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Starch molecules

Carbohydrates include the maltodextrins, starches and sugars that we are able to digest and absorb to provide our bodies with fuel such as glucose, plus dietary fibre that provides bulk for laxation and importantly is also a fuel for our gut microbiome. Starch is mostly found in traditional staple foods such as cereal grains, roots and tubers, legumes (beans, lentils and chickpeas), nuts and seeds, and the many ingredients made from these that are incorporated into our foods like breads, pasta’s, noodles, breakfast cereals, cakes, biscuits, crackers and savoury snacks (e.g., corn chips, potato crisps and pretzels to name but a few). As mentioned briefly in this month’s Food for Thought, starch can be classified into rapidly digestible starch (RDS), slowly digestible starch (SDS), and resistant starch (RS) to differentiate its digestion properties.

RDS, found in many highly-processed starchy foods, is as the name suggests, rapidly digested and absorbed in the upper small intestine leading to a rapid rise in blood glucose levels, and then a drop, as the pancreas secretes insulin into the blood stream to lower blood glucose levels as quickly as possible. Commonly consumed sources of RDS include:

  • most highly processed breads, breakfast cereals and biscuits,
  • boiled white rice, and
  • potato products like instant potato and potato crisps.

RS is not digested in the small intestine, but its microbial fermentation in the large bowel (colon) produces short chain fatty acids that provide additional energy to the body along with a high proportion of butyrate that is beneficial to colonic health. Best sources include:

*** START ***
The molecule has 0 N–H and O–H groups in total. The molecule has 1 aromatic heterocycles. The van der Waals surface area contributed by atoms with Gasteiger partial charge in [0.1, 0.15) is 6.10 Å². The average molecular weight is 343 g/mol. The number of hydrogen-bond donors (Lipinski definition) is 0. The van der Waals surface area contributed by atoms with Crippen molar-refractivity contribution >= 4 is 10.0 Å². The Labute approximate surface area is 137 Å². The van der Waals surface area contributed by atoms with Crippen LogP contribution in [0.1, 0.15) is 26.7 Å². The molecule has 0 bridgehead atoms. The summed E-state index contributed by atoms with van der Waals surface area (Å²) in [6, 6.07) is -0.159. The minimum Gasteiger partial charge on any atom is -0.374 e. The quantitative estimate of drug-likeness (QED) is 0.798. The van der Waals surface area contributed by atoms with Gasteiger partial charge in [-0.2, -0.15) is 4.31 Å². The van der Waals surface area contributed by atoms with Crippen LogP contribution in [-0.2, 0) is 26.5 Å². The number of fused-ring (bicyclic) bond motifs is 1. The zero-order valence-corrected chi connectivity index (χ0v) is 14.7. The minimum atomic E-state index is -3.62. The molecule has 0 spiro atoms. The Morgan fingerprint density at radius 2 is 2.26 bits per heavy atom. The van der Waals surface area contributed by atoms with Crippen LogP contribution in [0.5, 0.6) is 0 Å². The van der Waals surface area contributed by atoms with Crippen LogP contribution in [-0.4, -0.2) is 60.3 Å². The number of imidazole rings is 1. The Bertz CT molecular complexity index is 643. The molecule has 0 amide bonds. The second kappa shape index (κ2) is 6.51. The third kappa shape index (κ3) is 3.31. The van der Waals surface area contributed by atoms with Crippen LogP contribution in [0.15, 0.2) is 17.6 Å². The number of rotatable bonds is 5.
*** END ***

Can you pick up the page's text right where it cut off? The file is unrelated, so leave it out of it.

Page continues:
• wholegrain cereals, and
  • legumes (beans, peas and lentils)

SDS, as an intermediate starch fraction between RDS and RS, is digested slowly throughout the entire length of the small intestine to provide sustained glucose release with a low initial rise in blood glucose levels and subsequently a slow and prolonged release of glucose and insulin. Commonly consumed sources of SDS include:

  • pasta,
  • nuts and seeds, and
  • legumes

Needless to say, it’s wise to include more foods that are high in SDS and RS and less foods that are high in RDS in your habitual diet.

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Dr Alan Barclay, PhD, is a consultant dietitian and chef with a particular interest in carbohydrates and diabetes. He is author of Reversing Diabetes (Murdoch Books), and co-author of 30-plus scientific publications, The Good Carbs Cookbook (Murdoch Books), Managing Type 2 Diabetes (Hachette Australia) and The Ultimate Guide to Sugars and Sweeteners (The Experiment Publishing).

Contact: Follow him on Twitter, LinkedIn or check out his website.